As parents, we want to do everything we can to keep our kids safe and healthy. Of course, that may prove challenging when all your child wants to do is play in the mud or hunt for worms, and even when they’re older and struggling to practice basic hygiene.
In recent years, we’ve gained an advanced understanding of the function of the immune system and the gut microbiota at its center. This has allowed us to develop the concept of immuno-nutrition—a form of nutrition that caters to the ideal physiological interaction between us and our gut flora, a key factor in developing a healthy immune system. More specifically, this form of nutrition targets certain specific nutrients such as prebiotic oligosaccharides (OS) that benefit the immune system. So how does immuno-nutrition play a role in the development of your child’s immune system?
Luckily, there are many things you can do to help your kids strengthen their immune system and stay healthy. Learn how your child’s immune system develops, what can weaken it, and how to boost your child's immune system naturally with supplements such as Teramune.
How Does the Immune System Work?
Your immune system is made up of white blood cells, specialized tissues and organs that work together to defend your body against pathogens—invasive substances like bacteria and viruses. To generalize, your immune response comes in two forms: innate immunity and adaptive immunity.
As the name suggests, the innate (or nonspecific) immune system is the one you have already developed at birth. Innate immunity is passed genetically from parent to child, so you can pat yourself on the back for all your efforts to stay as healthy as possible through your pregnancy.
The immune system consists of both physical and chemical immune barriers, such as the cough reflex, skin, mucous membranes, and stomach acid. All of these act as physical barriers that protect you from harmful pathogens.
Though it is less powerful than some other components of the immune system, the innate immune system is still your first line of defense against all foreign substances called antigens. This is especially important for a young child, whose adaptive immune system hasn't fully developed yet. If the antigens can bypass this first line of defense, adaptive immunity takes over.
Adaptive immunity is unique for everyone, and evolves constantly over your child’s lifetime. As we are exposed to various pathogens, our immune system is able to identify them and set up a targeted defense that attacks each pathogen based on its specific characteristics. When your body is under attack from a pathogen, the thymus gland releases B and T lymphocytes (cells). B cells produce antibodies and T cells directly attack antigens—structures on the surface of pathogens that your immune system is able to identify.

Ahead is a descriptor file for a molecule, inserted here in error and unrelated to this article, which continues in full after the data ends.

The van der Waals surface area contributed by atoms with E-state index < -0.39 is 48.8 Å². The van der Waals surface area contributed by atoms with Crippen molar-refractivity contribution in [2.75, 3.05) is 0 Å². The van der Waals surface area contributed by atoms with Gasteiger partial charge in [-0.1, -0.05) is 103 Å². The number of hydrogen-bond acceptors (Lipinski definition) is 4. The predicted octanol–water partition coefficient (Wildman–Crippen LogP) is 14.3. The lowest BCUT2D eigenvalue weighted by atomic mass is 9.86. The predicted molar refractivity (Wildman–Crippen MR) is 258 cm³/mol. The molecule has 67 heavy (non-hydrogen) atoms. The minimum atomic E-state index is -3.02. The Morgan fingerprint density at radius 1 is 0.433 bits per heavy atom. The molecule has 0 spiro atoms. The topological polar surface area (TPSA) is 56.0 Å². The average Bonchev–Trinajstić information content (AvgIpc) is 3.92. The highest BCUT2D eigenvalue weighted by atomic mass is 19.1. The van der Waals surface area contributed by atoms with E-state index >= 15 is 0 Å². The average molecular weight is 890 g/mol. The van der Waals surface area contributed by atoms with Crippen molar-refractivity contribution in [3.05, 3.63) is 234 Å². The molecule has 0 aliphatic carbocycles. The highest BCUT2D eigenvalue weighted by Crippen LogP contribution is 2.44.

These types of white blood cells work together to protect your child against damage from the pathogen, including viral and infectious threats. Remarkably, your immune system is able to remember pathogens it has been exposed to—this is the adaptive component. When your body is re-exposed to a pathogen it’s already encountered, it’s able to launch a quicker, more targeted attack against it and get rid of it sooner. This is how your immune system develops and grows stronger over time.
How Does a Child's Immune System Develop After Birth?
As a parent, you might worry about your child during flu season, especially when they’re spending time in a full classroom every day. After all, their immune systems aren’t as strong as ours.
From birth, human milk has been shown to have important effects on the development of the bifidogenic flora and on the development of the immune system overall. Some infant formulas are fortified and proven to be effective in infants who cannot breastfeed. Regulation of the digestive immune system is a key step during the infant's first months of life. Around 15 days after birth, an increase in immunoglobulins—also known as antibodies—is already observable.
Several studies suggest that the process of the immune system’s development is largely influenced by external factors, especially on the microbial level. The immune system begins developing from the first hours of life, when the digestive tract first begins to be colonized by good bacteria. The contact, exchange, and communication between the antigenic structures of food or microbial with the flora of the intestinal mucosa makes up a very specific system in the body that results in your B and T lymphocytes (immune cells) being introduced to antigens.